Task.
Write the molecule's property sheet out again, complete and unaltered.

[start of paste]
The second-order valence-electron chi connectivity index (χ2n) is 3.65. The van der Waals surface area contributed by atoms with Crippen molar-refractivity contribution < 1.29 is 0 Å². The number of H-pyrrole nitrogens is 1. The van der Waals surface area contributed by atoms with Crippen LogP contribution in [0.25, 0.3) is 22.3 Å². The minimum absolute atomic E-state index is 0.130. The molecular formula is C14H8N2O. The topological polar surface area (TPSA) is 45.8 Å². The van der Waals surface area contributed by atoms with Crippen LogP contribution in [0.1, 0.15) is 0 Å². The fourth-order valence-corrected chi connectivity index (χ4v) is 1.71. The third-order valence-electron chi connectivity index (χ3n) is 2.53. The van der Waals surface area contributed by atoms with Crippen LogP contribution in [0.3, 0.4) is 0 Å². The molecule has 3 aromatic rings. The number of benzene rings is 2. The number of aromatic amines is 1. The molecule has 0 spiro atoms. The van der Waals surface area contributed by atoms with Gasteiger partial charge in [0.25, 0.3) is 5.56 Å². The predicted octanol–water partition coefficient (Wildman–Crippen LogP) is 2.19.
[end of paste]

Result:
The second-order valence-electron chi connectivity index (χ2n) is 3.65. The van der Waals surface area contributed by atoms with Crippen molar-refractivity contribution < 1.29 is 0 Å². The number of H-pyrrole nitrogens is 1. The van der Waals surface area contributed by atoms with Crippen LogP contribution in [0.25, 0.3) is 22.3 Å². The minimum absolute atomic E-state index is 0.130. The molecular formula is C14H8N2O. The topological polar surface area (TPSA) is 45.8 Å². The van der Waals surface area contributed by atoms with Crippen LogP contribution in [0.1, 0.15) is 0 Å². The fourth-order valence-corrected chi connectivity index (χ4v) is 1.71. The third-order valence-electron chi connectivity index (χ3n) is 2.53. The van der Waals surface area contributed by atoms with Crippen LogP contribution in [0.3, 0.4) is 0 Å². The molecule has 3 aromatic rings. The number of benzene rings is 2. The number of aromatic amines is 1. The molecule has 0 spiro atoms. The van der Waals surface area contributed by atoms with Gasteiger partial charge in [0.25, 0.3) is 5.56 Å². The predicted octanol–water partition coefficient (Wildman–Crippen LogP) is 2.19.